- Connect the hose to the housing inlet of the filter (with max. 5 Nm)
- Tighten the union nut by hand and fix it with the wrench (“regulator release”)
- Connect the filter outlet directly to the gas pressure regulator and also tighten the nut with the regulator release (max. 5 Nm)
- Connect the hose line to the gas cylinder in the usual way.
- Check all connections for leaks, e.g. with dishwashing liquid or a leak detection spray.
And now your gas system and your appliances are protected against contaminated gas.
Attention: If you own a switching system like the Duo-Control from Truma or the Caramatic DriveTwo from GOK, you need two filters. The installation is then done as described on both cylinders. These systems are also available for retrofitting as a set, which already includes a double pack of gas filters.
What does a gas filter cost?
Depending on the brand and model, the cost of a gas filter averages around 50 euros, replacement filter cartridges are available for around 20 euros, and a set of 10 filter pads for around 15 euros.
What does maintenance look like and how often do I have to change the gas filter?
Maintenance is limited to a visual inspection, which you should perform twice a year. To do this, close the valve of the gas bottle again and open the filter housing (filter cup). If the saturation filter or filter pad shows signs of contamination, it is time to change the filter cartridge or pad.
There are different statements about the rotation:
Manufacturers recommend mandatory filter changes every two years, but depending on usage and gas quality, this may be necessary more frequently. In the camping trade is often from a
While there is talk of seasonal replacement, many campers fit new filters after every second or third cylinder change. Truma advises changing the filter pads after every gas cylinder change, and the oil separator only needs to be replaced if it is damaged, according to the manufacturer.
Practical tip: This is how the change is carried out on the Truma model:
First, the filter housing must be opened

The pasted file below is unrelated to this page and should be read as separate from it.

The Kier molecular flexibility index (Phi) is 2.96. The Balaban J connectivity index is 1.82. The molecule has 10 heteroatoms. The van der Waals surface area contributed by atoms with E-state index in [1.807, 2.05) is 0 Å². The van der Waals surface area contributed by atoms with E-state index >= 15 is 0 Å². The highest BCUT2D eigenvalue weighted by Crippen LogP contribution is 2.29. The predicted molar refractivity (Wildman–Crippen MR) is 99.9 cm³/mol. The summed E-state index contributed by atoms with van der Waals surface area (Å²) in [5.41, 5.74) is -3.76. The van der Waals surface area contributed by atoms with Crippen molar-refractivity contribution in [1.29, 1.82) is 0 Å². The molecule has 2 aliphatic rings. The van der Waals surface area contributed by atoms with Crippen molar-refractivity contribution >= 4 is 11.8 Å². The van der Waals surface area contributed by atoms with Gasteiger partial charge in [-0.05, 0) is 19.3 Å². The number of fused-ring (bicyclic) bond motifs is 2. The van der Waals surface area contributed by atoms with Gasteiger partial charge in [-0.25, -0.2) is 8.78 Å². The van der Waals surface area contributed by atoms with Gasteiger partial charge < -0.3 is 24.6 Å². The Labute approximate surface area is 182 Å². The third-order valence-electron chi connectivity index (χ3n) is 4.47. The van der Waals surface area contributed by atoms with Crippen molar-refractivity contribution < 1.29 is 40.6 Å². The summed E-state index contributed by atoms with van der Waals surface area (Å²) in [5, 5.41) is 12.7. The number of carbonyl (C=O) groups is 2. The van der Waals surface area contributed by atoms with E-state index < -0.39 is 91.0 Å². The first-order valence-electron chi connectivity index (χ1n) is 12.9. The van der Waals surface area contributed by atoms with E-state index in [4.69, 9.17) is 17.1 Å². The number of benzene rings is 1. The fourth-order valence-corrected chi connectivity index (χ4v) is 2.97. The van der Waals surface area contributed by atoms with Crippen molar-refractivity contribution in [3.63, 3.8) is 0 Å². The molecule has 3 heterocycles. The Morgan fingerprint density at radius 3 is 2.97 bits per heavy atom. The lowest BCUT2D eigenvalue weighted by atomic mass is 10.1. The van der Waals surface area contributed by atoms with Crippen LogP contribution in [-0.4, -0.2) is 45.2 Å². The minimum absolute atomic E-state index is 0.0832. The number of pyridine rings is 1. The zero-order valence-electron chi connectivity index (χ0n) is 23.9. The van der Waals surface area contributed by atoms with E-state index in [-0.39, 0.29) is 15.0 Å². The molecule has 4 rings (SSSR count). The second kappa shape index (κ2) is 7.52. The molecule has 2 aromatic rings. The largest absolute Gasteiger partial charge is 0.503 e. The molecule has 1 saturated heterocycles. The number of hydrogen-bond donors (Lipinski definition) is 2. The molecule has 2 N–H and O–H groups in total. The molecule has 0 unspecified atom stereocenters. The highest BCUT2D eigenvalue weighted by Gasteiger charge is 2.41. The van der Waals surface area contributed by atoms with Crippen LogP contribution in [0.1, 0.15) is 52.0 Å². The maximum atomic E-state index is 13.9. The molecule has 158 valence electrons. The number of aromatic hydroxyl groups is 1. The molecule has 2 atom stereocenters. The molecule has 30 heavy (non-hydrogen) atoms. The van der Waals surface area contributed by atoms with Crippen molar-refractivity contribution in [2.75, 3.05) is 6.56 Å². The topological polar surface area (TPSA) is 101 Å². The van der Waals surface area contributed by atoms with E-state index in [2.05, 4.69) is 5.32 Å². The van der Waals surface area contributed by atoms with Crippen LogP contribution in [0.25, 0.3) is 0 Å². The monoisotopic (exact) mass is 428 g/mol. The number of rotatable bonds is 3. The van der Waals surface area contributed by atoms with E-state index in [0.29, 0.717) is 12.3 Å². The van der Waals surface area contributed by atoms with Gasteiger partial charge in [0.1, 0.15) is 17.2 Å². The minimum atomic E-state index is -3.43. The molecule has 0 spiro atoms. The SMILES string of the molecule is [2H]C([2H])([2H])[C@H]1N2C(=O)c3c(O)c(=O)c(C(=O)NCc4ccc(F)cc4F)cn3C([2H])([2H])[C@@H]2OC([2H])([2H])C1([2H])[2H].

To do this, carefully pull off the filter cup. You can do this by hand, tools are not necessary for this.
The “filter cartridge” (oil separator) does not need to be replaced on this model, as long as it is not damaged.
It is usually
sufficient to remove the old filter pad from the filter cup and insert a new one:
On models from other manufacturers, the housing may have to be unscrewed and the filter cartridge replaced. Information on this can be found in the respective operating instructions.
Conclusion: Is a gas filter necessary?
If you think a gas filter is an unnecessary luxury, you may be proven wrong. In recent years, there has been an increase in complaints about problems with gas quality. According to the gas industry itself, the quality is sometimes subject to strong fluctuations in production.
If you don’t have a filter yet, you often don’t notice problems until it’s too late: the pressure reducer then simply stops working and no more gas can flow into the vehicle. With inexpensive gas pressure regulators, this can often be tolerated, as long as the particles have not already settled in the entire system. However, if you have installed more expensive devices such as a Truma Mono or Duo-Control or a GOK Caramatic DriveOne or DriveTwo, which cost 100 to 200 euros each, such a failure is particularly annoying.
Especially if you exchange his gas cylinders abroad, the gas filter should be standard for safety reasons.
Photos: © autarker.de
This will also interest you:
- Gas in Europe for camping – anything but uniform
- Gas bottles when camping – variants, filling, safety tips
- Gas adapters for camping in Europe
- Podcast: Basic knowledge – gas at camping
- Gas bottles in Spain – purchase, types, filling, exchange
- Gas cylinders in France – suppliers, purchase and exchange options, special features
- Gas cylinders in Greece – suppliers, purchase and exchange possibilities
- Gas cylinders in Portugal: suppliers, purchase, exchange
- Gas cylinders in Switzerland: suppliers, prices and exchange possibilities
- Gas testing for motorhomes and caravans – regulations, procedures, costs
- Update: Gas testing for motorhome and caravan
- Podcast: Gas testing – new regulations 2022
- Truma LevelControl App: The gas level always in view
- Clean dirty gas stove in the camper – With home remedies and without chemicals!
- DIY: Sooty gas stove with yellow burning flame – the solution
Continue reading: https://camperstyle.de/gasfilter-wohnmobil-wohnwagen/